This example illustrates a more complex setup involving three JBoss EAP instances arranged in a managed domain with either a load balancer or a web server. The three instances are also configured to support high availability through load balancing using mod_cluster and session replication using Infinispan. All three JBoss EAP instances have a web application, a web service, and EJB deployed. One JBoss EAP instance has a JMS queue configured through the messaging-activemq subsystem. All three JBoss EAP instances have connections to a database through the datasource. They also have a connection to the LDAP server using either the legacy security subsystem or the elytron subsystem. In addition, one JBoss EAP instance is configured to connect to an external message broker through the messaging-activemq subsystem. Those configured connections are exposed to the applications, web services, EJBs, and JMS queues deployed to that respective instance.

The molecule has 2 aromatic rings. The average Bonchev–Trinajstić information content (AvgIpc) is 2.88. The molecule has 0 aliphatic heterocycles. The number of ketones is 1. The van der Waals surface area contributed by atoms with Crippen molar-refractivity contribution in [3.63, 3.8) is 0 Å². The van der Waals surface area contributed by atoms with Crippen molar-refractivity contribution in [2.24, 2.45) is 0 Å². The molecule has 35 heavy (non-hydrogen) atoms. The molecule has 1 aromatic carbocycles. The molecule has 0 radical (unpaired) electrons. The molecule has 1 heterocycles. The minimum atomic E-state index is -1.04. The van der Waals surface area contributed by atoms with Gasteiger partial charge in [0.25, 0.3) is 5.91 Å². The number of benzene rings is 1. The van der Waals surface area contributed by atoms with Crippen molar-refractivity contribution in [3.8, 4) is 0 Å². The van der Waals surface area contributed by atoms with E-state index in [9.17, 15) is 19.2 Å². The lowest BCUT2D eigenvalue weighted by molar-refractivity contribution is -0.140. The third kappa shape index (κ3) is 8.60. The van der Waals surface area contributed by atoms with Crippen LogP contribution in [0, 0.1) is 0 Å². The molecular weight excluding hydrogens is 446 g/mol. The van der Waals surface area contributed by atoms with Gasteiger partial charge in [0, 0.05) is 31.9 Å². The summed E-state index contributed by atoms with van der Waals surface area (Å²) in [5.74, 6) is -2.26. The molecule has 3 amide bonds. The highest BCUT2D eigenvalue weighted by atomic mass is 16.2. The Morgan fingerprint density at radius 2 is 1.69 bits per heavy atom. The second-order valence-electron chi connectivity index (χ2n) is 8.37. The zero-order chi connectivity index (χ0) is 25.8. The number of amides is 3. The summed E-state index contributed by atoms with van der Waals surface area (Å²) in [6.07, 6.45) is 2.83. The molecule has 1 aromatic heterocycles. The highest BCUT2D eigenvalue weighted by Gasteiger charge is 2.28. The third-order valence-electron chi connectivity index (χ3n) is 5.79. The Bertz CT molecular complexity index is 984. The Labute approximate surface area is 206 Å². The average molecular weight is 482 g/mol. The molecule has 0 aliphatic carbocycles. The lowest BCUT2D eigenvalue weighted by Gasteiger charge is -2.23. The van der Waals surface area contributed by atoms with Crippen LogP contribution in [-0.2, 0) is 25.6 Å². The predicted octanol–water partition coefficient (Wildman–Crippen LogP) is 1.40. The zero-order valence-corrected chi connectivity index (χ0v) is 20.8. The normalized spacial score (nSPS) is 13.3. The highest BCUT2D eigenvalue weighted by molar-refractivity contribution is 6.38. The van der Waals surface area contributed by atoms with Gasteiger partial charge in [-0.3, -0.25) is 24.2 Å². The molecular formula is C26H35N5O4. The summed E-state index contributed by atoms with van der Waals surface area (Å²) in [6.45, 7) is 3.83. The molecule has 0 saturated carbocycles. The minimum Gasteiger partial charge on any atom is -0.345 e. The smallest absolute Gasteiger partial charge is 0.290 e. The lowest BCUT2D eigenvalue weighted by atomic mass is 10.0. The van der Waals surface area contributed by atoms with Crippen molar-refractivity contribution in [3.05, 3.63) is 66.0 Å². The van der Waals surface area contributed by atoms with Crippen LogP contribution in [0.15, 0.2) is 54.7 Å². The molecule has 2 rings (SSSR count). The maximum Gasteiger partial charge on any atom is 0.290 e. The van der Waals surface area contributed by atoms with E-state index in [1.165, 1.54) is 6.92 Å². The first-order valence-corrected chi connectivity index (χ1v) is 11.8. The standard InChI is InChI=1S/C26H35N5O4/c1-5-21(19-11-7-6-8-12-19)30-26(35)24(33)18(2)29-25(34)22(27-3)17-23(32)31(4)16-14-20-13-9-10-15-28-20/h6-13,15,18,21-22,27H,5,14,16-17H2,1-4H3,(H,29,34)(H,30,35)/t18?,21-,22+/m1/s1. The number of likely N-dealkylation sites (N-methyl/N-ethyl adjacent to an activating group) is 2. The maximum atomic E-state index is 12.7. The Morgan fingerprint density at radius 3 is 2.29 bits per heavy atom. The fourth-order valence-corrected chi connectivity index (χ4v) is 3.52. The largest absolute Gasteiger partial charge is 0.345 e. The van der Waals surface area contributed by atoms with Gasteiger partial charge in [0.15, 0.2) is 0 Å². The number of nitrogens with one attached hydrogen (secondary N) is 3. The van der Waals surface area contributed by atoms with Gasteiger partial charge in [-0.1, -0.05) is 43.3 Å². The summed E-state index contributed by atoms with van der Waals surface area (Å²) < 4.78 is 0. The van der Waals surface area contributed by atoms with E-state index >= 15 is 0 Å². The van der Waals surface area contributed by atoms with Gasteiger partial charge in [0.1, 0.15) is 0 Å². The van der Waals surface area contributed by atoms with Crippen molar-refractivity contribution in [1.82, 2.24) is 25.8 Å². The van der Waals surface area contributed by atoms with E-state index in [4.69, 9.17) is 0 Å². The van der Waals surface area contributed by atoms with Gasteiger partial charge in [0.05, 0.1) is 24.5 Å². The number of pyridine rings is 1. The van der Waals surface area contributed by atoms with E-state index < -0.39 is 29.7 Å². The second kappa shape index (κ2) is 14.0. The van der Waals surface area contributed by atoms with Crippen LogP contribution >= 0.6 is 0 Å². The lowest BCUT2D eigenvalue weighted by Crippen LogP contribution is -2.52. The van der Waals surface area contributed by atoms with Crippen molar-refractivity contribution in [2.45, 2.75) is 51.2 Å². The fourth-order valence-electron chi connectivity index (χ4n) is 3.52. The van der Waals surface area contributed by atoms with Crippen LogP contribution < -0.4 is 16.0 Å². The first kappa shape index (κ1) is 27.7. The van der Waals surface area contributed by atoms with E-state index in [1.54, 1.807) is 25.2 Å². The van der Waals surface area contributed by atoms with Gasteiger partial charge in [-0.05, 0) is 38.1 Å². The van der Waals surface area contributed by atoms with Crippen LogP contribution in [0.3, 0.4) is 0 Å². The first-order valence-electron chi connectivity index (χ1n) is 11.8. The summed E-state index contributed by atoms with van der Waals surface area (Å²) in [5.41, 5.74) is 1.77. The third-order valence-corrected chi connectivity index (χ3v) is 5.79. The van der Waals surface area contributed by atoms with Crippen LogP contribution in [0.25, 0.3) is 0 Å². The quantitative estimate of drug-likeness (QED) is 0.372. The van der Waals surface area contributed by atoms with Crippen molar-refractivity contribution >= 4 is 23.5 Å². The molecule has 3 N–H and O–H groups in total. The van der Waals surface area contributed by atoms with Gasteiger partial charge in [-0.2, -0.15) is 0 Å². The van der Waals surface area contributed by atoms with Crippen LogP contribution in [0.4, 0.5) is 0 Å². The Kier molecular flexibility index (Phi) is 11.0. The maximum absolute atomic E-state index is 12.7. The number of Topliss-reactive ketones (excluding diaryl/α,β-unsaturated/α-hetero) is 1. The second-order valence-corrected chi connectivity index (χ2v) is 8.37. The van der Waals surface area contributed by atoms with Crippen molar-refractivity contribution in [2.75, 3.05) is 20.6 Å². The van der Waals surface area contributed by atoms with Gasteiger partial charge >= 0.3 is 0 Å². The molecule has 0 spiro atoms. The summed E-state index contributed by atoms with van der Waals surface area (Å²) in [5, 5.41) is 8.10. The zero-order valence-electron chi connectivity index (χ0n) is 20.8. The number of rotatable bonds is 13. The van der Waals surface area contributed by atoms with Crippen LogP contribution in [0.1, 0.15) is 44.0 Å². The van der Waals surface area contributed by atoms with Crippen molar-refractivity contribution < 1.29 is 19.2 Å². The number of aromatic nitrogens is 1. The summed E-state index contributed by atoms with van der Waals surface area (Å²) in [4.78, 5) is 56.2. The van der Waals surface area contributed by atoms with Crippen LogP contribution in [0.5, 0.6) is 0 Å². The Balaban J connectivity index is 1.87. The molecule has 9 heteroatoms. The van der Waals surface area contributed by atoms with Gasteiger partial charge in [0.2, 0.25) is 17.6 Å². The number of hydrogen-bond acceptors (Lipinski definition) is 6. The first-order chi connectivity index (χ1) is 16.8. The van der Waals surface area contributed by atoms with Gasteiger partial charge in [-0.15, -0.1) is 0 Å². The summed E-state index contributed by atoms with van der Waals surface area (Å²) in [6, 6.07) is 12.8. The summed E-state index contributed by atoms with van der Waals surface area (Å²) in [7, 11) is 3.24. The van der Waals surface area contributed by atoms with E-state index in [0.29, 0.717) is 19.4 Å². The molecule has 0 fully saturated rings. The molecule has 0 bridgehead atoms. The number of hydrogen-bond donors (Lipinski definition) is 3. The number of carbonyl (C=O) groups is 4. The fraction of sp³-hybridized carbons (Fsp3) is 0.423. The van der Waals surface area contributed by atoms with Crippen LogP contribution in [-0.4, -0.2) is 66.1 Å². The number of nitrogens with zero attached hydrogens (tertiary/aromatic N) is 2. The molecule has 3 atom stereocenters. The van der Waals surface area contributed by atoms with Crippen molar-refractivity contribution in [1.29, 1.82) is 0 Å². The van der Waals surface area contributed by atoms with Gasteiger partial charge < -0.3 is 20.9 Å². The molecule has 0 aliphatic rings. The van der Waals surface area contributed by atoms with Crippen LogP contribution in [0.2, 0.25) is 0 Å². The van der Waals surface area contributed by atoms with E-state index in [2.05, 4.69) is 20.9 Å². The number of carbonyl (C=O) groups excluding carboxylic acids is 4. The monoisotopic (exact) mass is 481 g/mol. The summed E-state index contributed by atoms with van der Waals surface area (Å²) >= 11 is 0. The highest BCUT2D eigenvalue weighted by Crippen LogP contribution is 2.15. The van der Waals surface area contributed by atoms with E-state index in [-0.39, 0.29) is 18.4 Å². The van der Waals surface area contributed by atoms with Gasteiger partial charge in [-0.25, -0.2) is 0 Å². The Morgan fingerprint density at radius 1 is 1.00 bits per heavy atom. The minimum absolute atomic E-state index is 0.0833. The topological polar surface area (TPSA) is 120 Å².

All inbound requests intended for the application, web service, or EJB are first received by the load balancer or web server. Based on the configured load balancing algorithm and the information provided by each JBoss EAP instance, the web server or load balancer directs that request to the appropriate JBoss EAP instance. The JBoss EAP instance handles requests through the undertow subsystem and directs those requests to the appropriate application. The applications use the APIs exposed by JBoss EAP to connect to the database and Kerberos server, and perform their implemented business logic. After completion, the applications send a response back to the requester through the undertow subsystem. Any non-persisted information, for example session information, is propagated among the JBoss EAP instances through the infinispan subsystem.

Revised on 2022-02-01 13:03:50 UTC